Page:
Much needed leadership in times of crisis

The Lis­bon Treaty was await­ed with inter­est – if not with trep­i­da­tion – in Greece, where rat­i­fi­ca­tion had pro­ceed­ed smooth­ly, while the main­stream polit­i­cal forces, the media and acad­e­mia were expect­ing that insti­tu­tion­al change would serve as an incen­tive for a more active Europe.11See, among oth­ers, G. Anas­tas­sopou­los: in: TO VIMA, 10 Decem­ber 2009; P.K. Ioakimidis, in: METARRYTHMISSI, Vol. 35, May 2010. The fact that new pro­vi­sions of the Lis­bon Treaty start­ed work­ing just as a severe, real-time cri­sis sit­u­a­tion was under­way (even more so, a cri­sis in which Greece was instru­men­tal indeed) served to make the treaty’s imple­men­ta­tion and the Union’s insti­tu­tion­al mech­a­nisms in gen­er­al a major issue.

The fig­ure of Her­man Van Rompuy was ini­tial­ly greet­ed with some reluc­tance, although not in a neg­a­tive way, giv­en the lack of “inter­na­tion­al stature” of the Bel­gian ex-Prime Min­is­ter. Ref­er­ences to his con­sen­sus-build­ing prowess or even to his haiku-writ­ing were often found in the media; but when the Greek debt cri­sis (and the search for some sort of “Euro­pean solu­tion”) erupt­ed, Van Rompuy’s role in con­duct­ing Euro­pean Coun­cil Sum­mit oper­a­tions, espe­cial­ly in March 2010, and in bridg­ing the bit­ter dif­fer­ences between Ger­many and France or rather between Angela Merkel and Nico­las Sarkozy, brought him cen­tre-stage in Greece.

Based on this cru­cial test case of low-inten­si­ty lead­er­ship, Van Rompuy’s ten­den­cy to favour more reg­u­lar (and more focused) Euro­pean Coun­cil ses­sions was greet­ed pos­i­tive­ly. The uneasy equi­lib­ri­um between the Van Rompuy Pres­i­den­cy of the Euro­pean Coun­cil and the cur­rent (rotat­ing) Span­ish Pres­i­den­cy looks set to cre­ate prob­lems – which, in turn, would be solved by yield­ing more pow­ers to the Pres­i­dent of the Euro­pean Coun­cil. The fact that the “slow rota­tion” of Eurogroup/ECOFIN Coun­cils – along with the hands-on per­son­al­i­ty of Jean-Claude Junck­er, who also proved instru­men­tal in the Greek debt issue – had pos­i­tive results for cri­sis man­age­ment (espe­cial­ly in the dra­mat­ic May 2010 ses­sions, where the sup­port mech­a­nism of the economies of Por­tu­gal, Italy, Ire­land, Greece and Spain (PIIGS) was pieced togeth­er, with Inter­na­tion­al Mon­e­tary Fund assis­tance) accents this evo­lu­tion.22For a balanced/critical approach to the post-Lis­bon Treaty Europe, see Loukas Tsoukalis: Europe in a Chang­ing World [in Greek], in: Inter­na­tion­al and Euro­pean Pol­i­tics (Vol. 17), p. 17; P. Ioakimidis., First Impres­sions from the appli­ca­tion of the Lis­bon Treaty, p. 45.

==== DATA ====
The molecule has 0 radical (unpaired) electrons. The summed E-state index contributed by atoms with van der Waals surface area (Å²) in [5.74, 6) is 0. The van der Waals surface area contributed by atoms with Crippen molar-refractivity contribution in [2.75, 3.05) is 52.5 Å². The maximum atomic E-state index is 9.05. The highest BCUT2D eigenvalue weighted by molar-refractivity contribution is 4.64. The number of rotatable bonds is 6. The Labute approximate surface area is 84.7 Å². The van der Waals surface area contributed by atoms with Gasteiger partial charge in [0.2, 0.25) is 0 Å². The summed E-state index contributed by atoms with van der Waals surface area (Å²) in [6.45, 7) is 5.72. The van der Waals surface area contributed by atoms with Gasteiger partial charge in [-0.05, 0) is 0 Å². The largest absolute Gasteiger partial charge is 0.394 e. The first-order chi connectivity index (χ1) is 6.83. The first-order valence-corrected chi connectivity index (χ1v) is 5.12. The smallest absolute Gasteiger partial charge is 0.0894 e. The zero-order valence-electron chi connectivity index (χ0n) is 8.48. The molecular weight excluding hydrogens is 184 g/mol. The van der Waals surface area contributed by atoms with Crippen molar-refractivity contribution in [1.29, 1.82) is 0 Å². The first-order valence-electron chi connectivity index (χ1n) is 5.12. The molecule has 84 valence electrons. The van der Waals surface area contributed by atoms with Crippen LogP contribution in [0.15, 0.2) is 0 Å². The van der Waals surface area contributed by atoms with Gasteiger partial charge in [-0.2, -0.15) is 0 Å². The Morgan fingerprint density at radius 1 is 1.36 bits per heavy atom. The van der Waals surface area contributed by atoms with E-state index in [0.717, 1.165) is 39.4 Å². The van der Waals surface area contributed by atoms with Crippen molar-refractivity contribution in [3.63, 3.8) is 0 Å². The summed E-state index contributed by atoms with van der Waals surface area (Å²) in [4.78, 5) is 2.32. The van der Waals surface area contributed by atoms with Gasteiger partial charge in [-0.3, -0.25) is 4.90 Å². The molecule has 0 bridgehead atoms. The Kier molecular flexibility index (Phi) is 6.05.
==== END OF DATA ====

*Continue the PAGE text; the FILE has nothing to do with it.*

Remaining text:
The fig­ure of Cather­ine Ash­ton, at the helm of For­eign Affairs and Secu­ri­ty Pol­i­cy, was seen as a let­down inso­far as expec­ta­tions for “more Europe” in for­eign rela­tions were fuelled by the Lis­bon Treaty. Her per­for­mance in office served to con­firm ini­tial hes­i­ta­tions.

In Greece, progress towards a more cred­i­ble Euro­pean for­eign pol­i­cy is viewed pos­i­tive­ly. But the cre­ation and per­spec­tives of the Euro­pean Exter­nal Action Ser­vice (EEAS), as a tan­gi­ble instru­ment towards this goal, have obtained very lit­tle inter­est. In the same way, expec­ta­tions from the Euro­pean Cit­i­zens’ Ini­tia­tive (ECI), an ele­ment of direct democ­ra­cy on the Euro­pean lev­el estab­lished in the Lis­bon Treaty, are quite high in Greece – both in pub­lic opin­ion and in acad­e­mia. But the Commission’s pro­pos­al for set­ting up the ECI mech­a­nism has remained large­ly unknown.

    Footnotes

  • 1See, among oth­ers, G. Anas­tas­sopou­los: in: TO VIMA, 10 Decem­ber 2009; P.K. Ioakimidis, in: METARRYTHMISSI, Vol. 35, May 2010.
  • 2For a balanced/critical approach to the post-Lis­bon Treaty Europe, see Loukas Tsoukalis: Europe in a Chang­ing World [in Greek], in: Inter­na­tion­al and Euro­pean Pol­i­tics (Vol. 17), p. 17; P. Ioakimidis., First Impres­sions from the appli­ca­tion of the Lis­bon Treaty, p. 45.

The reports focus on a report­ing peri­od from Decem­ber 2009 until May 2010. This sur­vey was con­duct­ed on the basis of a ques­tion­naire that has been elab­o­rat­ed in March and April 2010. Most of the 31 reports were deliv­ered in May 2010.

The EU-27 Watch No. 9 receives sig­nif­i­cant fund­ing from the Otto Wolff-Foun­da­tion, Cologne, in the frame­work of the ‘Dia­log Europa der Otto Wolff-Stiftung’, and finan­cial sup­port from the Euro­pean Com­mis­sion. The Euro­pean Com­mis­sion is not respon­si­ble for any use that may be made of the infor­ma­tion con­tained there­in.